Hi everyone!

Time for my first blog post ever! Let’s start with the basics. I’m Tommi Salama, a 34 year old graphic designer from Finland. You know, the small cold country in Scandinavia. I’ve been a graphic designer for over ten years now, result of me realizing I’m not going to be a huge movie director, but wanting to do something creative anyway. No worries though, I love my job!

Now before we go any further, I want to point out that although I write this in English, I’m not a native speaker, so bear with me with all my bad grammar, spelling mistakes and weird sentences. Let’s just hope you all understand what I’m trying to say! And as I want to make things more personal, here I am:

A younger version of me. The long hair is gone, but pretty much the same besides that.

Now as I said, this is my first blog post. I’m not going to make any plans on how many or how often I’ll be doing this, but what I want to do after this introduction, is to write about how I approach cartography, how I make maps and to talk about products I have  worked on.

Let’s talk a little about me and how I got where I am now.

I’ve been a cartographer for almost a year now. I know it’s a very short time, but I do have years of experience in other graphic designs. I did do some cartography before that also, but just for my own or my friends games. I’m not sure if I can call myself a professional cartographer yet, but my road to making maps for professionally published products started as a simple thought: “This is fun, I wonder if someone would commission me for making maps for their products?”. So I went to this awesome forum, Cartographer’s Guild, and looked through the map request subforum. There was a post from Steven D. Russell from Rite Publishing looking for a cartographer for Adventure Quarterly magazine. I sent him an email although I had no prior experience, or even a good portfolio. I just attached some of my old maps and hoped for the best.

Right after I sent that email I knew I was never going to get the commission with the samples I sent. Steve was looking for a cartographer for mostly dungeon and encounter maps, and my samples were overland maps. I launched Photoshop and worked all night to make a tavern map with a small dungeon underneath it. I sent the map to Steve next morning, before he even had the time to answer my first mail. I did land the job later on, and Steve was making a huge leap of faith for me, an inexperienced wannabe cartographer looking to get his maps on a published product. I think I owe a LOT to Steve for believing in me and making it possible for me to get in this industry. He also publishes Rite Map Pack line in which I make all kinds of battle maps, and also some larger scale maps for all the GM’s out there. Great man with a great company, I salute you Steve!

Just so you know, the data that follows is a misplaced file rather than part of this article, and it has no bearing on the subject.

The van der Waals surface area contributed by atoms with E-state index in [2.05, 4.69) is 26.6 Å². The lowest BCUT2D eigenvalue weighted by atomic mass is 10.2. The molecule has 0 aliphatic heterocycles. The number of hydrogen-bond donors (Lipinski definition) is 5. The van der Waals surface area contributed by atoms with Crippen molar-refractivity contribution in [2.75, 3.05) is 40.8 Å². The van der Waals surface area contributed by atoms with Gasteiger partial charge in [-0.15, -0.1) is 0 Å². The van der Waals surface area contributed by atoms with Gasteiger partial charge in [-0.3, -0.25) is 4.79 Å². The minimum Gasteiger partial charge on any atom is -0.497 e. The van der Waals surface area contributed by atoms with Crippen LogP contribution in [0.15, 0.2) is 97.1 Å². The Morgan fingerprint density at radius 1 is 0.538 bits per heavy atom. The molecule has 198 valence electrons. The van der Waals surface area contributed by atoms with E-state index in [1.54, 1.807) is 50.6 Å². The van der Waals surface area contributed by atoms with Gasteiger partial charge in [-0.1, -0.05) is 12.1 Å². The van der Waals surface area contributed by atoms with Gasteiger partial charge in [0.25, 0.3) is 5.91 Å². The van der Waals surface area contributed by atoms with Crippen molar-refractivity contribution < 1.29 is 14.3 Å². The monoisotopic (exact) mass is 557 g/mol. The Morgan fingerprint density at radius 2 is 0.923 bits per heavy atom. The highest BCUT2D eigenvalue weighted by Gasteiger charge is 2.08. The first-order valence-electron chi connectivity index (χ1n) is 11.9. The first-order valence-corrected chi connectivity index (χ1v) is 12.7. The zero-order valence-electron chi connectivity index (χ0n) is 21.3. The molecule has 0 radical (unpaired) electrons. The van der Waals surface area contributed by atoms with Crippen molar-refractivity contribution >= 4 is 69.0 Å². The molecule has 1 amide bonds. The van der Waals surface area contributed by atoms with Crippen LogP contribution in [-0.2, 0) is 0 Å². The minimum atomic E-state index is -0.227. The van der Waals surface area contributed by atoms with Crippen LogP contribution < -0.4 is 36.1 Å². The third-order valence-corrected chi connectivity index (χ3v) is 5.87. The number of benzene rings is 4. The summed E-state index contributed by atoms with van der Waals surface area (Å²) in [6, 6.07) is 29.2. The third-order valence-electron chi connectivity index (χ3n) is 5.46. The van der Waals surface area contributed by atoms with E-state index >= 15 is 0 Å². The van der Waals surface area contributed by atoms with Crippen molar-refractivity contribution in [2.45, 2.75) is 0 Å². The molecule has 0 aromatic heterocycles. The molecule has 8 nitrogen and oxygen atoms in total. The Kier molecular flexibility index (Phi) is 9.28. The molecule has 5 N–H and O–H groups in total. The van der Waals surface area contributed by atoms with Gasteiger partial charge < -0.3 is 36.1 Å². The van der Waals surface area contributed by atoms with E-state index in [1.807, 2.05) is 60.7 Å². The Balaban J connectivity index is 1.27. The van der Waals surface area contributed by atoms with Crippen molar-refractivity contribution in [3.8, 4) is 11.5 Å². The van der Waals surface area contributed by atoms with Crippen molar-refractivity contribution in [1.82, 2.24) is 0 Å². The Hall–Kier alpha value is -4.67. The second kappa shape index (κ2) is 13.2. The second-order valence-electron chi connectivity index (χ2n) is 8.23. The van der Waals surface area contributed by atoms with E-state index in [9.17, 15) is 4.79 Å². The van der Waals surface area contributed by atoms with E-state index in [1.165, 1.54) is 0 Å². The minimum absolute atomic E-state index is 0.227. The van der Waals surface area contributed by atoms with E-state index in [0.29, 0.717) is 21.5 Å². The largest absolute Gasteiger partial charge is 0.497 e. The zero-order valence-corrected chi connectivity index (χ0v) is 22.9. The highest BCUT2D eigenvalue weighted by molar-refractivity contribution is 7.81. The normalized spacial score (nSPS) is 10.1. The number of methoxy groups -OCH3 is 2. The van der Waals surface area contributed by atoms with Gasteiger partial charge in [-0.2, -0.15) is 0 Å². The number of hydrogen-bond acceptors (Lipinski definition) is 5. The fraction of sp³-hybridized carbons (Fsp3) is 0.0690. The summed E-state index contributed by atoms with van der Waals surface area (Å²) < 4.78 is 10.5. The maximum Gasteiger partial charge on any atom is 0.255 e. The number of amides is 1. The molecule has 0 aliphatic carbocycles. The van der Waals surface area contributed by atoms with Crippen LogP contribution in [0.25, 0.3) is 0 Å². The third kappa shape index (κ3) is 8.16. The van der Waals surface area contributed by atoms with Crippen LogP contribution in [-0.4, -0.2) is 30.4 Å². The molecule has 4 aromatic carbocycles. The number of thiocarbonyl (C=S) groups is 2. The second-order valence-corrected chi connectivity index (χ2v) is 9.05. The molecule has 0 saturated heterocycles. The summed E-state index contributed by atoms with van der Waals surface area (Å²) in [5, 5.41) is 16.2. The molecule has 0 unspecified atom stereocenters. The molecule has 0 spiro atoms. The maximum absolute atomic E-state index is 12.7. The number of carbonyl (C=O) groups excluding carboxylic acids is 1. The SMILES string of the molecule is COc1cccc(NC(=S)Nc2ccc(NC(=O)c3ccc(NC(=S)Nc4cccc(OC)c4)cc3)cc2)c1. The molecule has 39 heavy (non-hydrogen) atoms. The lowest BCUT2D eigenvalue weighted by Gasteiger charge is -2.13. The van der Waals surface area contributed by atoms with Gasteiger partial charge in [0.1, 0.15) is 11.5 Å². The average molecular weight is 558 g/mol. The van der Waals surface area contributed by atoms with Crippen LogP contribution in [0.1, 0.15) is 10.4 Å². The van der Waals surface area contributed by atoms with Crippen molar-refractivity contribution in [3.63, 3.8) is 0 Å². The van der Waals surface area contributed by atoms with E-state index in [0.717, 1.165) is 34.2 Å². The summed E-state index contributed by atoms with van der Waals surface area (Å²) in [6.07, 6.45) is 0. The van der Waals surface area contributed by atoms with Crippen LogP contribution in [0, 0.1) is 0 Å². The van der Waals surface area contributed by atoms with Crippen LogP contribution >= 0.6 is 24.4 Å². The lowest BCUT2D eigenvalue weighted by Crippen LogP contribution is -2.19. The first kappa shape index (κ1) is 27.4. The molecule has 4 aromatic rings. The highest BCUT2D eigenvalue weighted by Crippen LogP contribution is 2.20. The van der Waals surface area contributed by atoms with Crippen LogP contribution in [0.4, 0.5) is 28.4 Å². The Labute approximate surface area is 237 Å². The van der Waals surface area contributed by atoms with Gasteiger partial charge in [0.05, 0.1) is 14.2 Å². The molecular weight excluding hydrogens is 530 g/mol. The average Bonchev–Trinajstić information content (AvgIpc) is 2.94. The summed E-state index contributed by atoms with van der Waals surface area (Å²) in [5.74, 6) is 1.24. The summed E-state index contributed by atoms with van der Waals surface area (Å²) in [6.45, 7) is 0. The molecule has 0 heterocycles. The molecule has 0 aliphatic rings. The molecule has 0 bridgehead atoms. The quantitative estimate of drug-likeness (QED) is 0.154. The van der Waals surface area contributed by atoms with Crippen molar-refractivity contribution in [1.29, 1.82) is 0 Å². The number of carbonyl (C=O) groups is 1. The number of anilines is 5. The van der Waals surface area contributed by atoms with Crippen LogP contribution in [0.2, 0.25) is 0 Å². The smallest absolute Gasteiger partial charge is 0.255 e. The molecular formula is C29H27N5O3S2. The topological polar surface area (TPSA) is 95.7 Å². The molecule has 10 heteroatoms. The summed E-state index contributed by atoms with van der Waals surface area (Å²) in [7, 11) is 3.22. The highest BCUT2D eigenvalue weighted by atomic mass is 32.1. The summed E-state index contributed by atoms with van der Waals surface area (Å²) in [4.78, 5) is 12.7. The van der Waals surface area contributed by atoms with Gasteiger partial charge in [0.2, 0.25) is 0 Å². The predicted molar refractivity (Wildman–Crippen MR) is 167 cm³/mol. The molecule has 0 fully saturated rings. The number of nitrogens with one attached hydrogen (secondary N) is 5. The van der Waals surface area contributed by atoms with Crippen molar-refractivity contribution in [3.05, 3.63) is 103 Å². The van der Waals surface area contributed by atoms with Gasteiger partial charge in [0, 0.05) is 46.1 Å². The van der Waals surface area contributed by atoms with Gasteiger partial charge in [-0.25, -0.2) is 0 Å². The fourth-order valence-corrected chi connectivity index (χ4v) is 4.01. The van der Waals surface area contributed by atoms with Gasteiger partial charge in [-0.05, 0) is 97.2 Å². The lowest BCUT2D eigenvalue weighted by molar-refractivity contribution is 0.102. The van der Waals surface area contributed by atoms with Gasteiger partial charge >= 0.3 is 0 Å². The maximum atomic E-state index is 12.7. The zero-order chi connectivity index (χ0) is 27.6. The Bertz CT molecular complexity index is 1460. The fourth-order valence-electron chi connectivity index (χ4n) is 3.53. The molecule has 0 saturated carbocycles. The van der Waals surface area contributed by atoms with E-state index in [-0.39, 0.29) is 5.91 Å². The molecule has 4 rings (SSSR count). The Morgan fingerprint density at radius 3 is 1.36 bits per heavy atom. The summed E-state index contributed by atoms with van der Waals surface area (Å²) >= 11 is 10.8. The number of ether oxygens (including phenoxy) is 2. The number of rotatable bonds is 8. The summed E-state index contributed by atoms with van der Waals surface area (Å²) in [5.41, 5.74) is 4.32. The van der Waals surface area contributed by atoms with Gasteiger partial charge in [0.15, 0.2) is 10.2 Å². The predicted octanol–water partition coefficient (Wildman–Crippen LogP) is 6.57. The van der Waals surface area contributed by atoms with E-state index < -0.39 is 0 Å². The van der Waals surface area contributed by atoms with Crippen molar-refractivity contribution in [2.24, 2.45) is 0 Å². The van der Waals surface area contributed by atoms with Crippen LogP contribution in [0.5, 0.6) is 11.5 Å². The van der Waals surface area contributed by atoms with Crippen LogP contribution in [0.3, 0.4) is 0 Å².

For Rite Publishing, Guide to the Grand Stair
For Rite Publishing, Guide to the Grand Stair

After my first gig in Adventure Quarterly #5, I continued reading Cartographer’s Guild and sent a bunch of applications for commissions. I got some of them, mostly for gamers looking for maps for their private games, and also some from fantasy fiction writers for maps in their novels. It wasn’t long before Steve contacted me with a job for making an isometric map for a book for Lords of Gossamer and Shadow. I hadn’t done an isometric map before, but Steve seems to have a habit of trusting me to deliver. I think I did pretty good with that one, especially as I stepped out of my comfort zone and draw it with a pencil rather than Photoshop. I think you really need to step out of your comfort zone as often as you can, that’s the only way to get more creative, and thus better at what you do. In my opinion at least.

I had contacted Jonathan G. Nelson from AAW Games based on a post in cartographer’s guild. He was looking for a cartographer for Rise of the Drow Epilogue, and even as cartographer for that commission hadn’t been decided yet, he sent me an email with that Rickety stair map attached above asking if that was my work. Now I seem to come across the nicest and most trusting people in this industry, as Jonathan gave me a chance to make an isometric dungeon map for a module that’s a sequel for one of their very first modules, Crypt of the Sunlord. I would really want to show you the map I made, as it’s one of the ones I’m most proud of, but the product is not out yet, so I can’t. Sorry!

That map was the beginning of my journey with AAW Games. I’ve made several maps for their products so far, and also done some layout and other things I can help them out with. I feel very lucky that I’ve come across so great and friendly people so far. I salute you too Jonathan my friend!

In my first year in this business I’ve also had the honor to work with Creighton Broadhurst from Raging Swan Press (man I love their products, awesome stuff!) and Ron Lundeen from Run Amok Games (super talented!), both as friendly as it gets. I think I’m off to a very good start!

If you managed to read my ramblings this far, I wholeheartedly thank you! Now that I’ve talked enough about myself, I can concentrate on talking about cartography. I’ve been fortunate enough to get to work with Show White from AAW Games, a hardback edition of the wonderful adventure for Pathfinder Roleplaying Game, which is live now in Kickstarter! I’ll get to some details about my part in it in my next post. Until then, farewell everyone!

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